The Brag Blog - Built and Written by You

Welcome to the most awesome blog on earth, one about real people building real furniture! Come get inspired, learn, and be amazed! Special thanks to our readers who post to our brag blog!

great project

PDF versionPDF version

About This Project

mostly pine

Great site and projects! I had to add glass doors after I thought I was finshed. Then it was strongly suggested to add doors to keep gglassware safe from our four cats.

Required Skill Level: 
Intermediate
Estimated Time Investment: 
Weekend Project (10-20 Hours)
Finish Used: 
Some behr paint+primer.
Estimated Cost: 
Actually I reclaimed the shelving boards from shelves in a spare room that we were getting rid of. Probably about $100 as the 1/4 " glass ran about $50.

Taylor's Console Table

PDF versionPDF version

Additional Photos

About This Project

Pine

This was a easy build and lots of fun to build!  I pretty much followed the plans for this piece.  The only thing I didn't add were the wheels on the bottom of the legs.  Because I was using this mainly as a TV stand, I wanted it to not be moved.  In the future if the TV goes up on the wall, I'll add the legs.  Thanks for the plans!

Required Skill Level: 
Beginner
Estimated Time Investment: 
Weekend Project (10-20 Hours)
Finish Used:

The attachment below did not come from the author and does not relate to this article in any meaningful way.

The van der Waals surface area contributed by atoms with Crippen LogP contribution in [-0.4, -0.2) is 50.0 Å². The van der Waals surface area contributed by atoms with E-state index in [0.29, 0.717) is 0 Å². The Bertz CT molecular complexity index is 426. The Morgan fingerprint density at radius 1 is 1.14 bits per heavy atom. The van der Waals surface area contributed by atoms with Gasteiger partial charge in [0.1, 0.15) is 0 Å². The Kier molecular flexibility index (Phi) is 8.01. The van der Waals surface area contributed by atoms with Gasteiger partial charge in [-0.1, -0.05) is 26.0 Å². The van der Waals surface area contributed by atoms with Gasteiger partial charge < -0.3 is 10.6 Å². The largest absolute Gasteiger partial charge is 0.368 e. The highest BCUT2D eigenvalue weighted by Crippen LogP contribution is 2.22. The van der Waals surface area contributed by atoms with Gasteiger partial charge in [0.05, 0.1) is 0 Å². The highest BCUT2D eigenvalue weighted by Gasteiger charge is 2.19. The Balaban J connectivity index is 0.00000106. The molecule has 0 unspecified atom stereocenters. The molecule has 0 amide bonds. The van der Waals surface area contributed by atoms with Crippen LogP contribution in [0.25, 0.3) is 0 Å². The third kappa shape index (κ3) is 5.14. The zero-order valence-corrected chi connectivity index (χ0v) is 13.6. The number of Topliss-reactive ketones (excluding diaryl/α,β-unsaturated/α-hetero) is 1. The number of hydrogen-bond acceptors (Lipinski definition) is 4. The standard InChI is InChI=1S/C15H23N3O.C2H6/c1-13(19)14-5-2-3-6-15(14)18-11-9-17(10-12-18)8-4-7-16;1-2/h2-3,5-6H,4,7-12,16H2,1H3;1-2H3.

Steel wool and vinegar with a poly topcoat. I made a fresh batch of the steel wool mixture so it was a little bit of a lighter brown than normal, which I like.
Estimated Cost: 
Probably around $75

Fancy X Desk

PDF versionPDF version

Additional Photos

About This Project

Pine

This was my first build.  After searching high and low for a desk for my husband for Christmas, I decided to build him one......2 weeks before Christmas.  With some help from my father, we somehow pulled it off! (without killing each other) I followed the plans exactly, except for one thing.  I used a pine panel for the top so my hubby would have a flat writing surface.  I purchased a 6ft panel (i think) and cut it down to 5ft.  When he went away on a business trip, I transported it from my parents house (where the build was taking place) and assembled it.  Then I put a big red bow on it and surprised him!  Don't know how I'm going to top that gift!